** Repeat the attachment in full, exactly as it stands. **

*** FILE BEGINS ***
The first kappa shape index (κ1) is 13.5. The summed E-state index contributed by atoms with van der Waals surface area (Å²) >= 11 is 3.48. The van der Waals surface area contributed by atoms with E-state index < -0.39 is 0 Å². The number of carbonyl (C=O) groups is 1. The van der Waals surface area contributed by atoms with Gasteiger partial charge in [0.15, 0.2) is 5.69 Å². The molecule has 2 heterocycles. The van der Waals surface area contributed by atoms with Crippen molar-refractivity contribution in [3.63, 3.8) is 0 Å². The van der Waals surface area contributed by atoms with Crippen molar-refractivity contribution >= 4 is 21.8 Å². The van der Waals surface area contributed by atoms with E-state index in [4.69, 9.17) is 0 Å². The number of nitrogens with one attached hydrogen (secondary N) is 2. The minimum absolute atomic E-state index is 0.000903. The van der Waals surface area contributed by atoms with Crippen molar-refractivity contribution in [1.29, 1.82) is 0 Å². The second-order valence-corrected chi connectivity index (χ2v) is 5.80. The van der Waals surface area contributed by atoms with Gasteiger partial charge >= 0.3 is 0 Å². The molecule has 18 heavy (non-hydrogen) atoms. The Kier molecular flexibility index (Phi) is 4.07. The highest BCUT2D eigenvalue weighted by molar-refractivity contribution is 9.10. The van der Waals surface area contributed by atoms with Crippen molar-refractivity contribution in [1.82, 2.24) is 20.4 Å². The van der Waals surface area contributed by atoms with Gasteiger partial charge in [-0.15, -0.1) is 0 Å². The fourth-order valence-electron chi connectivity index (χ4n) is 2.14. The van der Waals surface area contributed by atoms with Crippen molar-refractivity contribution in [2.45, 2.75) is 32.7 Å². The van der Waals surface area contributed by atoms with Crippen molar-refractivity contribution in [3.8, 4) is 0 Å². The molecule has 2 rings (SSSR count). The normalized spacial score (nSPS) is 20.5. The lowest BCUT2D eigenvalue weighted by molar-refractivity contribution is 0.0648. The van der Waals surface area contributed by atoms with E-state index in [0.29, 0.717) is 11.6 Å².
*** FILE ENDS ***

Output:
The first kappa shape index (κ1) is 13.5. The summed E-state index contributed by atoms with van der Waals surface area (Å²) >= 11 is 3.48. The van der Waals surface area contributed by atoms with E-state index < -0.39 is 0 Å². The number of carbonyl (C=O) groups is 1. The van der Waals surface area contributed by atoms with Gasteiger partial charge in [0.15, 0.2) is 5.69 Å². The molecule has 2 heterocycles. The van der Waals surface area contributed by atoms with Crippen molar-refractivity contribution in [3.63, 3.8) is 0 Å². The van der Waals surface area contributed by atoms with Crippen molar-refractivity contribution >= 4 is 21.8 Å². The van der Waals surface area contributed by atoms with E-state index in [4.69, 9.17) is 0 Å². The number of nitrogens with one attached hydrogen (secondary N) is 2. The minimum absolute atomic E-state index is 0.000903. The van der Waals surface area contributed by atoms with Crippen molar-refractivity contribution in [1.29, 1.82) is 0 Å². The second-order valence-corrected chi connectivity index (χ2v) is 5.80. The van der Waals surface area contributed by atoms with Gasteiger partial charge >= 0.3 is 0 Å². The molecule has 18 heavy (non-hydrogen) atoms. The Kier molecular flexibility index (Phi) is 4.07. The highest BCUT2D eigenvalue weighted by molar-refractivity contribution is 9.10. The van der Waals surface area contributed by atoms with Crippen molar-refractivity contribution in [1.82, 2.24) is 20.4 Å². The van der Waals surface area contributed by atoms with Gasteiger partial charge in [-0.15, -0.1) is 0 Å². The fourth-order valence-electron chi connectivity index (χ4n) is 2.14. The van der Waals surface area contributed by atoms with Crippen molar-refractivity contribution in [2.45, 2.75) is 32.7 Å². The van der Waals surface area contributed by atoms with Crippen molar-refractivity contribution in [3.8, 4) is 0 Å². The molecule has 2 rings (SSSR count). The normalized spacial score (nSPS) is 20.5. The lowest BCUT2D eigenvalue weighted by molar-refractivity contribution is 0.0648. The van der Waals surface area contributed by atoms with E-state index in [0.29, 0.717) is 11.6 Å².